Assocative predicates

Lee Naish lee at
Mon Apr 27 13:49:46 AEST 1998

Wow!  I get sick for a few days and there are a squillion articles to
followup to (lucky comp.lang.prolog is as boring as usual).

Re: quantification in assertions

There have now been three different errors concerning the existentially
quantified variables.  People seems to be getting closer to the relationship
between assertions and clauses or collections of them.  Lets make it
explicit: (collections of) clauses are special cases of assertions (they
are special primarily because they have a procedural reading as well as
the declarative reading, and to make this feasible they are restricted
in various ways, particularly having one distinguished positive literal).
Assertions are not a generalisation of (the logic of) goals; they
are a generalisation of clauses.

We allow the clause:

cons(A, As, A.As).

It makes sense that we allow the assertion/specification:

:- assertion cons(A, As, A.As) <==> true.

to mean (declaratively) the same thing, rather than meaning

some [A,As] cons(A, As, A.As).

Fortunately, Fergus has started using implicit universal quantification
in his more recent postings (on type classes :-).

Re: admissibility/preconditions etc

The 'where' syntax supported by some NU-Prolog type checkers was
introduced to allow arbitrary definitions of types, see

        author =        {Naish, Lee},
        title  =        {Types and the intended meaning of logic programs},
        pages  =        {189-216},
        booktitle =     {Types in logic programming},
        editor =        {Frank Pfenning},
        publisher =     {MIT Press},
        address =       {Cambridge, Massachusetts},
        year =          {1992},
        comment   =     {Technical Report 90/4, Department of Computer
                        Science, University of Melbourne}

There was no intention to distinguish between inputs and output,
preconditions and postconditions etc, though there is some overlap
between this "types" approach and the use of preconditions (see below).

Debugging code with the notion of inadmissibility is discussed in

        Author = { Naish, Lee },
        Title = { A three-valued declarative debugging scheme },
        Number = { 97/5 },
        Institution = { Department of Computer Science, University of
                Melbourne },
        Address = { Melbourne, Australia },
        pages = 13,
        Month = {April},
        Year = 1997,
        subcat =  {G4},
        authorcode = {433,13,00,FW,MD,M},
        abstractURL = "",
      comment = {Presented at 8th Workshop on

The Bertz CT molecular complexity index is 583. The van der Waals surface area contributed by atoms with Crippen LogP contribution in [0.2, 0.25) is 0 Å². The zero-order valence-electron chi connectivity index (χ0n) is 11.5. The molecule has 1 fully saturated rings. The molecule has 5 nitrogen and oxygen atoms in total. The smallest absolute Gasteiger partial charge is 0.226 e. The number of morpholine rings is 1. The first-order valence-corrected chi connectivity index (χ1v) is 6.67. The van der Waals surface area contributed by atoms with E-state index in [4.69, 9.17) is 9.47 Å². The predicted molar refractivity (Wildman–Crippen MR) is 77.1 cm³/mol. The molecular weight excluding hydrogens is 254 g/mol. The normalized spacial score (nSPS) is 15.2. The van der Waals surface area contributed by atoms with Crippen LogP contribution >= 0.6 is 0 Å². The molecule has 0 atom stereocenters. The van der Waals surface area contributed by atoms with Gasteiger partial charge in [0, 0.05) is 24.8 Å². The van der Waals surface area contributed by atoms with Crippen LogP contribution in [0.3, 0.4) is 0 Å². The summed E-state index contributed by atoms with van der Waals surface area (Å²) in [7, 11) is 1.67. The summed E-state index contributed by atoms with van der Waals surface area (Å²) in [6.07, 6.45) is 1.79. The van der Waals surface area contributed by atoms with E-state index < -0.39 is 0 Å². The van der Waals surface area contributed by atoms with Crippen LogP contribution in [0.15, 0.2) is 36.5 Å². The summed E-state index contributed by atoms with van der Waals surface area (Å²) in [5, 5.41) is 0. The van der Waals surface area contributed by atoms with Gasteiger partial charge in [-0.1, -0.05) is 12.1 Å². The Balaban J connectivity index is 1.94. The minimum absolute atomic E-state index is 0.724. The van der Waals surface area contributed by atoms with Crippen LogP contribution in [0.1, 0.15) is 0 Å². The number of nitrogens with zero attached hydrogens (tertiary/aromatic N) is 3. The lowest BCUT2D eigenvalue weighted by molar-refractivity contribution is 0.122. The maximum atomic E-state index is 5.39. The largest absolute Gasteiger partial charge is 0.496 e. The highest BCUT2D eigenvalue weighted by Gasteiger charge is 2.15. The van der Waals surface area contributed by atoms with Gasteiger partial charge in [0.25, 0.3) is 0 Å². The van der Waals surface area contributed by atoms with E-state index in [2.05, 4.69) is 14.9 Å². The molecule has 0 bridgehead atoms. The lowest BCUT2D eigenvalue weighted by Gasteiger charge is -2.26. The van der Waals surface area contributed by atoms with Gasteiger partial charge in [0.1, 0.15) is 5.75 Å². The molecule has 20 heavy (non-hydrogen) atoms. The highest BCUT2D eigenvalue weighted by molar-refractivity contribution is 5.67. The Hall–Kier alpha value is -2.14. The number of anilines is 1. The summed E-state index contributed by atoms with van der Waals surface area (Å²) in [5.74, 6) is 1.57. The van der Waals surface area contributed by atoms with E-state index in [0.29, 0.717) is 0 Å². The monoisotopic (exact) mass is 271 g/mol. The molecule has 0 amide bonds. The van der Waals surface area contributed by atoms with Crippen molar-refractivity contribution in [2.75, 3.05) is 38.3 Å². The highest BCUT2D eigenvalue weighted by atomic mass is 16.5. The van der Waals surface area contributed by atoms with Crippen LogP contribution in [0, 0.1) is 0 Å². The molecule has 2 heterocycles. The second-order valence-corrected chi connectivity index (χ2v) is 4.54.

Logic Programming Environments, Leuven, July 1997}

Several different notions of inadmissibility can be supported.  Eg
inadmissibility = ill-typedness in the scheme above.  However, it seems
that a more natural view is inadmissibility = ill-typedness of "input"
arguments  (this might seem procedural but can be given a purely
declarative reading).  For example, if list_merge succeeds with the last
("output") argument not sorted it is rather different to the "inputs"
being unsorted.  A semantics for logic programs, given that intended
interpretations are three-valued, is given in

        Author = { Naish, Lee },
        Title = {  A three-valued semantics for Horn clause programs},
        Number = { 98/4 },
        Institution = { Department of Computer Science, University of
                Melbourne },
        Address = { Melbourne, Australia },
        pages = 12,
        Month = {March},
        Year = 1998,
        authorcode = {433,13,00,FW,MD,M},
        abstractURL = ""

If you look at typical assertions about logic programs you will find
that many of them assume admissibility or well-typedness in the sense
above.  Eg, list_merge is only associative if we restrict attention to
the admissible subset.  The same applies to addition and multiplication!
Here admissibility means the size of the inputs are small enough that
the result can fit into the limited number of bits in the
representation (I assume we are dealing with integers/rationals here).
People have made all sorts of mistakes in claiming certain code
fragments are equivalent when, in general, they are not.  Similarly,
when debugging its very easy to make general assertions which assume
admissibility (eg all [X,Y] some [Z] list_merge(X,Y,Z)).

I think its important to recognise the notion of admissibility when
designing certain aspects of the language.  The meaning of general
assertions should probably be restricted so as to apply to only
admissible atoms.  There should be some way to declare admissibility.
One simple way is to allow special meta predicate(s) admissible
(and/or inadmissible) in assertions.  eg

:- assertion admissible(list_merge(X,Y,Z)) => sorted(X).

This avoids any additional constructs and allows us to get the third
truth value by using just two values in each assertion.  However, 
I think this does belittle the importance of admissibility.  It would be
nice to rethink the semantics of Mercury using three values and give
admissibility more prominence and its own syntactic construct (no, I
won't propose any).

Happy reading:-)


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